$PYTHONPATH, so Python has no idea where to import them from. There are ways to solve this problem that I could ramble for a while about, but I will just go ahead and demonstrate a ready-made shell script which handles it all :)
You might need to tweak it, e.g. if your GAE SDK installation path is different than /opt/google_appengine, but otherwise it should be pretty straightforward. One caveat, though: the script should be re-run after adding a brand new library, as described in previous section:
As an added bonus, you will get
appcfg binaries inside your virtualenv’s
./bin, so you may remove App Engine’s SDK directory from your regular
Setup of a local development environment generally ends here – you should be now ready to run your app through
dev_appserver. What’s still missing is making your bundled libraries work with remote Python on actual App Engine instance. Sadly, there is no virtualenv in the cloud.
Instead, we need to revert to the glorified
sys.path hacks. Before importing anything, we extend the actual PYTHONPATH so that it covers our third party libraries. If their directory layout is just like shown in the first section (lib/ root with subdirs for different libraries), the following shim will suffice to correctly bootstrap the import mechanics:
Place this in the root of your project’s source tree (outside the main Python package) and point the app.yaml to it:
With this, you may now deploy your app and see whether it works correctly. If you encounter problems, I recommend taking a look at Flask on App Engine Project Template. Even if you intend to use different web framework, the example code should be largely applicable.
Those cute little text formats are all the rage now, especially Markdown and reStructuredText. You can write them pretty easily, without lots of markup boilerplate that HTML entails, so they increasingly rule the READMEs of various open source projects. Both GitHub and Bitbucket support them perfectly well for this purpose.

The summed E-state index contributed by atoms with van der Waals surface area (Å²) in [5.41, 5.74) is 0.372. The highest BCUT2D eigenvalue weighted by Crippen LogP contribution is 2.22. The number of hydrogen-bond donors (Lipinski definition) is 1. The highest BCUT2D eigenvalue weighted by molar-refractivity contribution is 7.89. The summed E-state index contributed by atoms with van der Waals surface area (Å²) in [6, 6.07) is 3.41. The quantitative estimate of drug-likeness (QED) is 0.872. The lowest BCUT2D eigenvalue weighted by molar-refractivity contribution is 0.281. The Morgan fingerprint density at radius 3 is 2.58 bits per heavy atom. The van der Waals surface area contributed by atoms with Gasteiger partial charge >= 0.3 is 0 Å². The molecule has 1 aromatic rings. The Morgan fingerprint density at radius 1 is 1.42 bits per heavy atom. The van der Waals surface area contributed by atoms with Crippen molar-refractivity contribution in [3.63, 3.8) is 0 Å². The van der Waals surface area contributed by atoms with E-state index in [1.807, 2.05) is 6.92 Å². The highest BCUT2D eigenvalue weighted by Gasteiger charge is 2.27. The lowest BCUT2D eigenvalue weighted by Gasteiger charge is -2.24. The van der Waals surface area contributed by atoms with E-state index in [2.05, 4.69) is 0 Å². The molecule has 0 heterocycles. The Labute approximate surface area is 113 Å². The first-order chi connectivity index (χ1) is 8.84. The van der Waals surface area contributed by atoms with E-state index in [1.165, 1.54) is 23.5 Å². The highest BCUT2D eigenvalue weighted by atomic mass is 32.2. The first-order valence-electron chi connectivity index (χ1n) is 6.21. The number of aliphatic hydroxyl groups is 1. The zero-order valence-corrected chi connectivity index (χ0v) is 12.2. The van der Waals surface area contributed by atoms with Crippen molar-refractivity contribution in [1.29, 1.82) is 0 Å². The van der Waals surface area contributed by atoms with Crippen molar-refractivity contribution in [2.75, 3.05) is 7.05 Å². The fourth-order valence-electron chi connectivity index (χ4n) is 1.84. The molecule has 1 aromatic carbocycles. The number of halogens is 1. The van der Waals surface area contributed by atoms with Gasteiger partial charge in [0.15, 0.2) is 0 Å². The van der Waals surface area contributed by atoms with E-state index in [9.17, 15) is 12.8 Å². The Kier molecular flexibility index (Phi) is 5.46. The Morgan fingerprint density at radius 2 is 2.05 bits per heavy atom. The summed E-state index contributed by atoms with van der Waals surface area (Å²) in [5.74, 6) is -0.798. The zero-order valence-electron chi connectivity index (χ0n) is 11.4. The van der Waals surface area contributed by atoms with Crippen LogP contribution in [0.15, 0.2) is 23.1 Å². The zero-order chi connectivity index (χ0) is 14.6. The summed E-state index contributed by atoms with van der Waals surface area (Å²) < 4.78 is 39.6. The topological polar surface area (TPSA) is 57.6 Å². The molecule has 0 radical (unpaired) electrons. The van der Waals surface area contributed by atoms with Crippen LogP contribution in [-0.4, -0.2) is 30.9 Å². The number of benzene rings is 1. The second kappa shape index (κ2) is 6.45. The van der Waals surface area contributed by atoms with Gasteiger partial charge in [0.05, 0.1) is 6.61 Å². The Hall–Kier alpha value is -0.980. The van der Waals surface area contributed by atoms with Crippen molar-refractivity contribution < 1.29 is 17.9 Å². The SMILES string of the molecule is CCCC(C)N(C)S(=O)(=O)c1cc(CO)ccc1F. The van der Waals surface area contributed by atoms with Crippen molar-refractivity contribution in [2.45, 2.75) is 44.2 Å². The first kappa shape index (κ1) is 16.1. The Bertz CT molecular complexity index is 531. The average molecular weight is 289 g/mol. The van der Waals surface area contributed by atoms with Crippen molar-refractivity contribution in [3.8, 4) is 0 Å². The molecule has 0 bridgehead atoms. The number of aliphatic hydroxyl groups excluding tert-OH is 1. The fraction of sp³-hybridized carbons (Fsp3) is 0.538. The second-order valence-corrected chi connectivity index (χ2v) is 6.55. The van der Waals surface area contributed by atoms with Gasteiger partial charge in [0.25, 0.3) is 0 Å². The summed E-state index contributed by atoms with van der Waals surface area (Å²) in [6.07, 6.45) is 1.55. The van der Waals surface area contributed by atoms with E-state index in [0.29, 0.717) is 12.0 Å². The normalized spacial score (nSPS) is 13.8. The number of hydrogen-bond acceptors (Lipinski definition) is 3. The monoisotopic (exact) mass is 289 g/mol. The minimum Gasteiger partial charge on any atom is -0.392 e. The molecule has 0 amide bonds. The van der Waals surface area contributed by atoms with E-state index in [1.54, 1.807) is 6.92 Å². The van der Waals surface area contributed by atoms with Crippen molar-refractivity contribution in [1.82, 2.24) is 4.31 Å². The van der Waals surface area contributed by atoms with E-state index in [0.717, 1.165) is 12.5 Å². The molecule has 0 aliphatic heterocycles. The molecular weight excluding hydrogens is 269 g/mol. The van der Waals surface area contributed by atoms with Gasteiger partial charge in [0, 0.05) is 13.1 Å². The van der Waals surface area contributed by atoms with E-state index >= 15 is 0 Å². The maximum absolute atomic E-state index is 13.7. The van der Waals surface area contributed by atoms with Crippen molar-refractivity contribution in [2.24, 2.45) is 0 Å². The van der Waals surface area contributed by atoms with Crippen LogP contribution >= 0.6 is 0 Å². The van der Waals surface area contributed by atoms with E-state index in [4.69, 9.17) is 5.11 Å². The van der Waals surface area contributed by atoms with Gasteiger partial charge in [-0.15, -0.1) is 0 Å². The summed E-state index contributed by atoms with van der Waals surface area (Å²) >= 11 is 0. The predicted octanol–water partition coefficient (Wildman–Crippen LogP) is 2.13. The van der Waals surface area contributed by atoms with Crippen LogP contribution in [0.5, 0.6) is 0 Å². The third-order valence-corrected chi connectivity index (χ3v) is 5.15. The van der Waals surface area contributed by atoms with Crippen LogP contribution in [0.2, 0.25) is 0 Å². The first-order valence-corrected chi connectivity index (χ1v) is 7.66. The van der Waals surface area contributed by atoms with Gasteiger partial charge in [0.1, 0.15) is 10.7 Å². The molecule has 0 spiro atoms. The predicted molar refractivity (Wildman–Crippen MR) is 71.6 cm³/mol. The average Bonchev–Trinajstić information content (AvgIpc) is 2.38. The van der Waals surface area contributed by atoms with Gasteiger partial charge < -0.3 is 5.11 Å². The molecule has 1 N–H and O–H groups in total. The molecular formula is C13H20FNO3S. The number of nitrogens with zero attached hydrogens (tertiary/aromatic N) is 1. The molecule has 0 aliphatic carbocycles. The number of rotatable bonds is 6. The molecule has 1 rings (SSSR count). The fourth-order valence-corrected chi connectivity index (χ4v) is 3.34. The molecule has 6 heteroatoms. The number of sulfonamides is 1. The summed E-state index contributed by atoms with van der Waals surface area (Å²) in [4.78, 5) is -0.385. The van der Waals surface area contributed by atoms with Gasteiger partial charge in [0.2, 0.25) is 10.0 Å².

They are obviously not WYSIWYG, though, so you may want to check the formatting first, before showing your prose to the rest of the world. There are some standard HTML generators for each of those text formats, but it would be more convenient to have one tool to rule them all…
And so there is Pandoc. That nifty utility is capable of converting from many input text formats into a vast variety of output formats, including HTML and PDF. It can be installed very easily on most systems:
and downloadable installers are available for OS X and Windows.
pandoc is a well behaved command line program, so it can accept both files and standard input, enabling it to be used in shell pipelines. Unfortunately, browser executables are not so cooperative – they generally want files, not just streams of data. We can circumvent that with the use of
/tmp directory and a little bit of shell scripting:
This should work
chrome, and likely with any other browser.
Next step? Maybe deploy a file system watcher, hook it up with some browser instrumentation, and make the page reload whenever a change in the source is detected. Non-trivial, but definitely doable :)
is an example of hashbang. It’s a very neat Unix concept: when placed at the beginning of a script, the line starting with
# (hash) and
! (bang) indicates an interpreter that should be chosen when running the script as an executable. Often used for shells (
#!/bin/zsh…), it also works for many regular programming languages, like Ruby, Python or Perl. Some of them may not even use
# as comment character but still allow for hashbangs, simply by ignoring such a first line. Funnily enough, this is just enough to fully “support” them, as the choice of interpreter is done at the system level.
Sadly, though, the only portable way to write a hashbang is to follow it with absolute path to an executable, which makes it problematic for pretty much anything other than /bin/*sh.